Japanese sashiko is a traditional stitching technique used for embroidery or quilting. Sashiko uses a running stitch with a long needle and special thread. Sashiko is perfect for quilting projects vests like quilted jackets, vests or quilt tops. In Japan, sashiko patterns also decorate home goods like doorway screens, pillows and cushions.
For centuries Japanese farmer workers used sashiko to repair indigo farm clothing. The sashiko quilting held the patches on the clothes through several layers of cloth--much like quilting a quilt top today. These repairs created a piece of clothing that was beautiful and functional at the same time.
Sashiko-style design is possible with conventional embroidery or quilting supplies, but authentic sashiko requires traditional materials. Use a white or indigo woven cotton material that's not too tightly woven for even stitches. Don't substitute regular embroidery thread for Sashiko thread. Sashiko thread is thicker and more twisted than embroidery thread, and comes in traditional white or blue colors with a matte finish. Sashiko needles are long to provide five to eight stitches per inch. A thimble helps gets all the stitches onto the needle evenly.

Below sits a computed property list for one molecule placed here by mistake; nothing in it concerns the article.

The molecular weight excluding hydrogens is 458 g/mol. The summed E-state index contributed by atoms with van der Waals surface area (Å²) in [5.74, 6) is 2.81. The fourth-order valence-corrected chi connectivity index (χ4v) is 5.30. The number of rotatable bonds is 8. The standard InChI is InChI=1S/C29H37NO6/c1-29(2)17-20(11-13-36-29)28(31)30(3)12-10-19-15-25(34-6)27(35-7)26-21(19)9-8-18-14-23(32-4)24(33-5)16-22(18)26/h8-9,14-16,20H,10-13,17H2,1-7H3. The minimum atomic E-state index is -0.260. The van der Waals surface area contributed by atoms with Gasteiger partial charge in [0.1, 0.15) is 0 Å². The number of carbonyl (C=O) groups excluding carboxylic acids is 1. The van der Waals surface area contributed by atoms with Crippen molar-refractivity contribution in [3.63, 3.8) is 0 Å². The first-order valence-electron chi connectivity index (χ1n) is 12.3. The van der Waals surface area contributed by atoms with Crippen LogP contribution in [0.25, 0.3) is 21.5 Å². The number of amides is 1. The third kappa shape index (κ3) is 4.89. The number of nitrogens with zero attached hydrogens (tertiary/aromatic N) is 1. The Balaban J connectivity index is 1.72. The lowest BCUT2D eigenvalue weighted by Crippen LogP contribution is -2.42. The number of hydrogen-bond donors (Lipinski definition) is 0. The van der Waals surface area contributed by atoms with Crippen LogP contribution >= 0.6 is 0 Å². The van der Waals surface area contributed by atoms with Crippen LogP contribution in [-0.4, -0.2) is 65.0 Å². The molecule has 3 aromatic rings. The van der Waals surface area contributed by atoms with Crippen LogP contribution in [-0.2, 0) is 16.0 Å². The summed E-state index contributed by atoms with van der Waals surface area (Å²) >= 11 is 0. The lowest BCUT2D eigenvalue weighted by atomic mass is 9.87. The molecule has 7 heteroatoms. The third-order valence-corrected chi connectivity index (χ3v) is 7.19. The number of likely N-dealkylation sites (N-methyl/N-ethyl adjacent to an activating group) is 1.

Typical sashiko designs include Japanese geometric patterns of cranes, waves and cherry blossoms. Traditionally, the Japanese used a contrasting thread against the fabric to make the patterns stand out.
Pre-made sashiko kits have all the supplies you need for one project. Most kits use a traditional color scheme of white thread on blue cotton or blue thread on white cotton. The cotton squares come with Japanese sashiko patterns pre-printed in a washable ink. Pre-made kits available online offer a variety of projects from samplers to large hanging room dividers.
DIY Sashiko Projects
Sashiko does not require a kit. DIY sashiko gives you the freedom to pick your own patterns and create custom projects. Cut cotton squares to fit your project, and buy sashiko needles and thread in the colors needed. There are many free patterns online to copy and print on fabric.
Modern quilters love sashiko for the simple, captivating look the technique creates. While the traditional designs and colors are still popular, modern sashiko quilting includes many more pattern variations and color choices. Modern quilters use these new variations to create their own custom sashiko patterns to share with other quilting enthusiasts.
Roxanne McHenry has written online marketing articles and courses for web publications including Affiliate Classroom and Web Pro News since 2002. She has lived and worked in Japan as a teacher and technical translator. McHenry has a Bachelor of Arts in Japanese language and literature from the University of Washington.